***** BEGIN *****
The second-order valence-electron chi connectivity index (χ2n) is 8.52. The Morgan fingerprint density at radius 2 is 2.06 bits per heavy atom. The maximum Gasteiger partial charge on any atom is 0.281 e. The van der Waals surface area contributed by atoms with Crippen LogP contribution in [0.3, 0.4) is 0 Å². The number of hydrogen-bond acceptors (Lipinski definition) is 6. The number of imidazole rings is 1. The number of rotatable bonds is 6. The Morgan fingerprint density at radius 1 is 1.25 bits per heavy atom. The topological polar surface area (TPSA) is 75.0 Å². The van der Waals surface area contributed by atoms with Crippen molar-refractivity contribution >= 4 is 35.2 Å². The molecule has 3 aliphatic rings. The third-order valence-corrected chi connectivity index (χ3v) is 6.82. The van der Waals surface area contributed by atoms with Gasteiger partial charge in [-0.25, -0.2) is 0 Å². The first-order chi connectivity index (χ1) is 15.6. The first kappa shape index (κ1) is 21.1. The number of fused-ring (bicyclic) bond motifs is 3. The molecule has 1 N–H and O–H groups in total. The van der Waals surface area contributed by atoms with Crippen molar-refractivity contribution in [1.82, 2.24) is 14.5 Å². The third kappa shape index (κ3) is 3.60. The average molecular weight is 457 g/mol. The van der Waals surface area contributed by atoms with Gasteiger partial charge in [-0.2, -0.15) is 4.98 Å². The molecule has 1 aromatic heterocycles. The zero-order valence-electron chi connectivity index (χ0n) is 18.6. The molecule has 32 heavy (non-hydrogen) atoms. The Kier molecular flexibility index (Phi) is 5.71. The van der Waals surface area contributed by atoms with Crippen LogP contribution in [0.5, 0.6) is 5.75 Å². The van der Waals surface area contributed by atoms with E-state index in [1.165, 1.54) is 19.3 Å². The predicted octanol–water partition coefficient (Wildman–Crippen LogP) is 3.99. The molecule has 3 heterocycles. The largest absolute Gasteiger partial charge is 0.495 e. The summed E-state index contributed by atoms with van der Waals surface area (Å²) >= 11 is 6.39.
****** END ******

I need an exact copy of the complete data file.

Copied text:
The second-order valence-electron chi connectivity index (χ2n) is 8.52. The Morgan fingerprint density at radius 2 is 2.06 bits per heavy atom. The maximum Gasteiger partial charge on any atom is 0.281 e. The van der Waals surface area contributed by atoms with Crippen LogP contribution in [0.3, 0.4) is 0 Å². The number of hydrogen-bond acceptors (Lipinski definition) is 6. The number of imidazole rings is 1. The number of rotatable bonds is 6. The Morgan fingerprint density at radius 1 is 1.25 bits per heavy atom. The topological polar surface area (TPSA) is 75.0 Å². The van der Waals surface area contributed by atoms with Crippen molar-refractivity contribution >= 4 is 35.2 Å². The molecule has 3 aliphatic rings. The third-order valence-corrected chi connectivity index (χ3v) is 6.82. The van der Waals surface area contributed by atoms with Gasteiger partial charge in [-0.25, -0.2) is 0 Å². The first-order chi connectivity index (χ1) is 15.6. The first kappa shape index (κ1) is 21.1. The number of fused-ring (bicyclic) bond motifs is 3. The molecule has 1 N–H and O–H groups in total. The van der Waals surface area contributed by atoms with Crippen molar-refractivity contribution in [1.82, 2.24) is 14.5 Å². The third kappa shape index (κ3) is 3.60. The average molecular weight is 457 g/mol. The van der Waals surface area contributed by atoms with Gasteiger partial charge in [-0.2, -0.15) is 4.98 Å². The molecule has 1 aromatic heterocycles. The zero-order valence-electron chi connectivity index (χ0n) is 18.6. The molecule has 32 heavy (non-hydrogen) atoms. The Kier molecular flexibility index (Phi) is 5.71. The van der Waals surface area contributed by atoms with Crippen LogP contribution in [0.5, 0.6) is 5.75 Å². The van der Waals surface area contributed by atoms with E-state index in [1.165, 1.54) is 19.3 Å². The predicted octanol–water partition coefficient (Wildman–Crippen LogP) is 3.99. The molecule has 3 heterocycles. The largest absolute Gasteiger partial charge is 0.495 e. The summed E-state index contributed by atoms with van der Waals surface area (Å²) >= 11 is 6.39.